The great Norm Smith might be having one last laugh at the behest of the Melbourne Football Club, the club he coached to six premierships before being kicked to the curb in shabby circumstances.
Over the past two years, with the Demons triumphing in a historic premiership in the first AFL grand final played in Perth and then securing a first women’s flag in Brisbane last November, it seemed the “curse of the red fox” that hung over the club for nearly six decades had been punctured in emphatic fashion. With champions like Max Gawn and Christian Petracca running rampant, further flags seemed within reach for the Demons, while Daisy Pearce ended her playing career holding the AFLW premiership cup.
But might the final twist from the curse – which stems from Smith being sacked in 1965 from the reigning premiers after leading the Demons to six flags in a decade – be that only a small percentage of longsuffering Melbourne fans actually witnessed the recent triumphs in person?
Covid lockdowns ensured only Western Australia-based Demons, along with a handful of lawbreakers, were at Optus Stadium for their 2021 triumph over the Western Bulldogs. About 14 months later, Melbourne’s first AFLW triumph was secured in the outer-western Brisbane suburb of Springfield at the Lions training venue, with nearby roads still under construction.
Ergonomist Ted Dohrmann, who hails from a lineage of Melbourne fans and bleeds red and blue, is desperate to see a Demons premiership at the MCG. In 2021 he adorned his family home in Yarraville with big posters and murals, including one of Petracca. The Dohrmanns are personal sponsors of the Norm Smith medallist – the award for best afield in the grand final is named after the player and coach – having previously backed former Demons goal sneak Shannon Byrnes.
Dohrmann said being unable to attend the 2021 grand final, or even watch alongside his parents and siblings given pandemic restrictions, is a regret. “In many respects, 2021 was like missing the birth of your first child,” he said.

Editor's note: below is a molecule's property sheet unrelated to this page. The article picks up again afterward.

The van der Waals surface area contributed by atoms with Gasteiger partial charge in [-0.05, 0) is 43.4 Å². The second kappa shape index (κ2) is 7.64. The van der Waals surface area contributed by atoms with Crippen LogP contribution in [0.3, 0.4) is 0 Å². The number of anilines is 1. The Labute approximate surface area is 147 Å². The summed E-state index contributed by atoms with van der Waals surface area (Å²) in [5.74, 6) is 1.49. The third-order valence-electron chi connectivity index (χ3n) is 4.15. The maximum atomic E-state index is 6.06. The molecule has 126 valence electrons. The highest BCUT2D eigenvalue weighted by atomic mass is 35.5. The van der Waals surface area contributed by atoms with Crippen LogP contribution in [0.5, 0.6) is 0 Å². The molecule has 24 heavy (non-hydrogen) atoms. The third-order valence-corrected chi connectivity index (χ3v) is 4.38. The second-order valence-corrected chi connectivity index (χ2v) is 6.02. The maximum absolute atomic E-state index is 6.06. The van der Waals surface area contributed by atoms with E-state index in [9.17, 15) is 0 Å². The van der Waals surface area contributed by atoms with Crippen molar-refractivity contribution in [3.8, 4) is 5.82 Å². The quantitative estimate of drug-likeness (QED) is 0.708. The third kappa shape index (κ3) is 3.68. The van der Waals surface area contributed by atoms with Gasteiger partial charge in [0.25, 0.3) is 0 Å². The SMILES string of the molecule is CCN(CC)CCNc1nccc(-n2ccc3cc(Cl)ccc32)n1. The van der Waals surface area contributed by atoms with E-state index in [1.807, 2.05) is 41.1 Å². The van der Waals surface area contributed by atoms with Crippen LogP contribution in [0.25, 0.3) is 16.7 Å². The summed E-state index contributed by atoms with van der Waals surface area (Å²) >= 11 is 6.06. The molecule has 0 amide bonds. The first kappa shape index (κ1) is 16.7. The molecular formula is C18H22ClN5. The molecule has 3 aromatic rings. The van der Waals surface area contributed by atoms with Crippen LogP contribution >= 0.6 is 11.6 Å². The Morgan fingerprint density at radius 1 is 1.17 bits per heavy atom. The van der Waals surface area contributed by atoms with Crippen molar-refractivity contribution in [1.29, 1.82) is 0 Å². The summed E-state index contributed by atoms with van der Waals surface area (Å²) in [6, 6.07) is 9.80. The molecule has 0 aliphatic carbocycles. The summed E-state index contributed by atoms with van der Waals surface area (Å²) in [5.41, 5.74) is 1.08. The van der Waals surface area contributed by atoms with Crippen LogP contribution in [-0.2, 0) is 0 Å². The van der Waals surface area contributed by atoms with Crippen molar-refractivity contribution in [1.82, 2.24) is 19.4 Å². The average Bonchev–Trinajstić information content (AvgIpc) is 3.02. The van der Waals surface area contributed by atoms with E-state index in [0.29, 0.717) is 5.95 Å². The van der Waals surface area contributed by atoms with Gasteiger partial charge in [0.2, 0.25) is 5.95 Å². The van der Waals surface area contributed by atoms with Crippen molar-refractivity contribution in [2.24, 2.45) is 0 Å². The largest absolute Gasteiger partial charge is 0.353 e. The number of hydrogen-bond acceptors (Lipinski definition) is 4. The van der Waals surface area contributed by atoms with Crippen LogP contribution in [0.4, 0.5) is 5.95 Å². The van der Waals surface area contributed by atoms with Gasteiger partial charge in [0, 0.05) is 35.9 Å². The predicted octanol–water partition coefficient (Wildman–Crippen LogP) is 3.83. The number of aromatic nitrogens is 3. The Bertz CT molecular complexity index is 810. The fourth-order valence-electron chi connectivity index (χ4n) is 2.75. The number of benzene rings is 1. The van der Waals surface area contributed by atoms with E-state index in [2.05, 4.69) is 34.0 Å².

“It’s wonderful they arrived, as you had always hoped and dreamed. But you never thought it would be something you would have to watch on Channel Seven. Being there to celebrate a flag in person would be amazing. We should have all been there together. It would be great to soak it all in. I always said I’d take a fortnight off work to party, and I am still owed that.”
Prior to last week’s qualifying final loss to Collingwood, Melbourne captain Gawn touched on the lament felt by fans about the 2021 premiership.
While thrilled to “tick off a childhood dream”, he told the Herald Sun he felt a sense of hollowness with so many people he loved and respected absent. His parents had watched the infamous 186-point loss to Geelong in 2011. They were also in attendance when he wrecked his knee twice. But they missed out on experiencing the big one. Nor were club favourites such as Neale Daniher, David Neitz and Nathan Jones able to get to Perth to watch Melbourne’s 74-point thrashing of the Western Bulldogs.
“That is something I would like to do,” Gawn said. “Celebrate it with the people who mean so much to me. My parents have been there … for my biggest lows, but for my biggest high, they weren’t there. So it sort of feels like I’ve duped them a little bit. Although, to be fair, that was my goal last year as well and then we went out in straight sets.”
A truism remains in football. When it comes to winning flags, form and fortune must be working in tandem. The Demons were bruised and battered when bundled out last September with back-to-back losses after appearing unstoppable in the first 10 rounds of their premiership defence. They face the ignominy of being the first club to exit consecutive finals series in straight sets, under the system introduced in 2000, should they fall to Carlton at the MCG in Friday night’s semi-final.
Inaccurate kicking proved the curse against Collingwood in a qualifying final last week. Injury and suspension has weakened the Demons this week. Angus Brayshaw will miss due to concussion. Jacob van Rooyen is suspended (Collingwood’s Brayden Maynard is not). Jake Melksham was cut down with a knee injury on the eve of the finals, while coach Simon Goodwin vowed Gawn and midfielder Clayton Oliver would play despite reported toe and knee concerns.
Melbourne’s best football is probably good enough to win the premiership. But that has proved elusive over the past two years, which plays to the deepest fears of fans hoping to watch the Demons claim football’s holy grail at the MCG. Despite the concerns, Dohrmann, who never really believed in the curse, is convinced they can do it again.
“I’ve always believed,” he said. “That’s what made the premiership so good and will make this one even better. Go the Dees.”